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Study: Internal Sites, Referrals Key to Finding New Hires

A new study finds nearly two-thirds of recent hires actually found their positions through such internal sources as company career sites and referrals.

April 9, 2012
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While organizations often turn to job search engines and job boards when looking for recruits, a new study finds nearly two-thirds of recent hires actually found their positions through such internal sources as company career sites and referrals.

The report, released April 5 by talent management software firm SilkRoad culled data from more than 700 customers using its OpenHire applicant tracking system in 2011. The organizations in the report, titled Recruitment Marketing Effectiveness: Meaningful Metrics Straight from the Source, ranged from Fortune 500 corporations to those with 100 employees in such diverse fields as health care, financial services, customer service and information technology.

“I was a little surprised that, consistently, the top sources of hires had nothing to do with job boards and search engines,” says Thomas Boyle, director of product marketing at Chicago-based SilkRoad.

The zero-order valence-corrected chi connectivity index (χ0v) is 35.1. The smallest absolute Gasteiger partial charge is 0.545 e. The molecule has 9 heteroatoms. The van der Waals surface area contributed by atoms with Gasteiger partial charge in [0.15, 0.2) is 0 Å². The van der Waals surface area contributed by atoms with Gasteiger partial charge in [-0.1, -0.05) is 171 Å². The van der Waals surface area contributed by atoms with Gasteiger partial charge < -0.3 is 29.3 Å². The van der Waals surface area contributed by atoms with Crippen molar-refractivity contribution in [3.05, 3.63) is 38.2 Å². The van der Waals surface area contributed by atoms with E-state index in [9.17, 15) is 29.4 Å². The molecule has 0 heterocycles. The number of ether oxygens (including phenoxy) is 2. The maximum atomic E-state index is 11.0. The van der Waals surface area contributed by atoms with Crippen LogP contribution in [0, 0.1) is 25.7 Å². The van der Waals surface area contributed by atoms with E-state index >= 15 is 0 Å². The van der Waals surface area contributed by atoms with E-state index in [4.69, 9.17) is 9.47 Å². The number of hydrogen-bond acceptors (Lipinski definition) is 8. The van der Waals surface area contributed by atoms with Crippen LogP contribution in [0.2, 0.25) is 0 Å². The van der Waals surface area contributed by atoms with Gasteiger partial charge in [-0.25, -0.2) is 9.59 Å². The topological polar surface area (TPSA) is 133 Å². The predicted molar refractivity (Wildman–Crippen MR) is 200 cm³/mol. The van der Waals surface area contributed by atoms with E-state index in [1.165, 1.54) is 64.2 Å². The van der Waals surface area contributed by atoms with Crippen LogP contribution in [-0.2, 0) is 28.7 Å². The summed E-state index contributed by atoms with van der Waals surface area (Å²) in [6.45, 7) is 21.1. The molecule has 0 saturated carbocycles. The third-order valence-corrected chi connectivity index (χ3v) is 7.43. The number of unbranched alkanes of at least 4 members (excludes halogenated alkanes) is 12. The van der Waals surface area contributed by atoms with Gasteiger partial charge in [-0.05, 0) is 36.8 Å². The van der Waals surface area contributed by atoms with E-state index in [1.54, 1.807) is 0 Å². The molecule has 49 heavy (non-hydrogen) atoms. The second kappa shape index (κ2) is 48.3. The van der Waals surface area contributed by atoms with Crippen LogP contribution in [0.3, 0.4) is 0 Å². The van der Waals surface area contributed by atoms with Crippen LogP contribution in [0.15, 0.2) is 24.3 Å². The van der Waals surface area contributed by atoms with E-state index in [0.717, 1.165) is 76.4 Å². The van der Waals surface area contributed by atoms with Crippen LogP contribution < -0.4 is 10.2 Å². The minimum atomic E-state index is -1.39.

Combined, the organizations posted more than 222,000 jobs, which led to more than 9.3 million applicants, according to the study. Those job postings resulted in more than 94,000 hires.

More than 147,000 applicants were interviewed, and internal and external sources each yielded half of the interviewees. Yet internal sources accounted for 63 percent of those hired, according to the study.

Of those employees who came to the organization through internal sources, about half came through referrals, the study says. Internal recruiting and corporate career sites each accounted for about one-quarter of new hires.

For those who were hired by an organization after initially connecting through an online site, such as a job board or corporate career sitethe largest portion of new hires, or about 12,500—came to the companies through their corporate career sites.

Given that finding, it’s imperative for organizations to make the most of their career sites.

“This is today’s storefront,” Boyle says. “You need to sell yourself out there.”

The sites should make it easy for job seekers to find and apply for openings online and to learn about the organization. Boyle recommends using videos and interactive content to highlight an organization’s strengths.

Among the new hires who came to the companies through external sources, more than 85 percent came from online sources, such as job search engines, while the remainder came by traditional means, such as print advertising and campus recruiting, the study notes.

Job-search engine Indeed accounted for nearly 10,000 new hires, followed by job board CareerBuilder.com, which accounted for more than 5,000 hires.

As organizations look for ways to do more with less, they should pay close attention to their internal resources, making the most of referrals and corporate career sites, Boyle says.

“These are really things you don’t pay anything for.”

Susan Ladika is a freelance writer based in Tampa, Florida. To comment, email editors@workforce.com.

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